The quantity of visual and auditory information that a cave man had to deal with was comparatively clearly arranged and easy to manage, even if he was out hunting in the woods. Compared to his life conditions, a pedestrian, for example in 1920 New York, met far more complicated challenges to find his way home without being knocked down by a horse buggy or run over by a motor car, unexpectedly overtaking it from behind.

But even this citizen of New York didn’t face as much rudimentary information as any human being in today’s world has to process in his mind almost ceaselessly. This is what I call the permanent surplus of information supply.

To estimate the full consequences of this – for a start seemingly unimpressive – development, we have to bear one more simple fact in mind: Not even the most vigilant and attentive human being can foresee the future. All our activities are based not only on facts that we definitely know for sure. They are in addition, inescapably, based on sheer speculations about what will happen next. This, in turn, means: Every human being is inevitably condemned to challenge particular presuppositions as a basis for all further activities, without any chance of knowing whether they will turn out to be correct or not.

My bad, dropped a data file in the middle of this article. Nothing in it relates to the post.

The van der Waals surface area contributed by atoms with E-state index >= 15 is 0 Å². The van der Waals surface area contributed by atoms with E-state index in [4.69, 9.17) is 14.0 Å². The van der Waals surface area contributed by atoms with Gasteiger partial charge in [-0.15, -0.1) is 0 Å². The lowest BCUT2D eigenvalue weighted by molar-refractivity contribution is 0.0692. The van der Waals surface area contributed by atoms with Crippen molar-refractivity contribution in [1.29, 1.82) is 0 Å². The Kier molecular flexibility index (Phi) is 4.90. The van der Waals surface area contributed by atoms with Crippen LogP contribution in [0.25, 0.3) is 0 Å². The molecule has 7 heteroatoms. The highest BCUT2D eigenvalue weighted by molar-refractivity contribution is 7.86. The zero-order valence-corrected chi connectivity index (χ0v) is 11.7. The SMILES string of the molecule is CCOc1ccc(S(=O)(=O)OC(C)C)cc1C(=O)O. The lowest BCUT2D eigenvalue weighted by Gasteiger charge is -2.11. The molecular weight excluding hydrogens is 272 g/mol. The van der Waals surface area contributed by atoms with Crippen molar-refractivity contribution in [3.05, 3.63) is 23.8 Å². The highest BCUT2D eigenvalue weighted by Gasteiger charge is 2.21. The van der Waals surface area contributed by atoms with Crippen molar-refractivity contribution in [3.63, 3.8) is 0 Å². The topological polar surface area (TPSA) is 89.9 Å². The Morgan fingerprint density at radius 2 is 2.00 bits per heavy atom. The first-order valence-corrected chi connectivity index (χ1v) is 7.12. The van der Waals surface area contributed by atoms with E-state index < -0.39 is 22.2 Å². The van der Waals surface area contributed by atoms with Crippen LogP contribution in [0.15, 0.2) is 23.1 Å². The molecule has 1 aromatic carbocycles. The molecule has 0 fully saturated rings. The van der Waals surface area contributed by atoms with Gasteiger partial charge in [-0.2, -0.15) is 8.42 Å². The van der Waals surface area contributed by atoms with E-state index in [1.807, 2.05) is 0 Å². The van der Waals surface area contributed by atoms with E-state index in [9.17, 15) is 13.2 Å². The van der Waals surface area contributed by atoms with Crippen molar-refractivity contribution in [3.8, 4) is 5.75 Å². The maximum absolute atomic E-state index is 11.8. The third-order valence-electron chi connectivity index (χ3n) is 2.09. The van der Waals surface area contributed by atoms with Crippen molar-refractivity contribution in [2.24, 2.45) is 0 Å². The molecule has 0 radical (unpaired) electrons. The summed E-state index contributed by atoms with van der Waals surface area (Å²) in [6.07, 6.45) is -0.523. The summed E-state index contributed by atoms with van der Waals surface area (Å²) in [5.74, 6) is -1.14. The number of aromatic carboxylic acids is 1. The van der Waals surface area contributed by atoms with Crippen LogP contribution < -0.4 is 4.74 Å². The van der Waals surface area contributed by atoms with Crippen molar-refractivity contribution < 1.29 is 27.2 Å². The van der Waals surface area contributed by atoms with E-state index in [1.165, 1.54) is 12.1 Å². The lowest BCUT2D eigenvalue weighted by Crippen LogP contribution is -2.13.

Even if we are unaware of this fact in our everyday life: Our brains constantly select those fractional amounts of information out of the vast totality of information offered by our environment, which they judge to be relevant in a particular situation. And after this selection process, in a further step, the information left is assessed within the scope of every individual’s activity plan. Although the skeletal structure of this process has not changed since the days of the caveman, the amount of potentially relevant information has virtually exploded.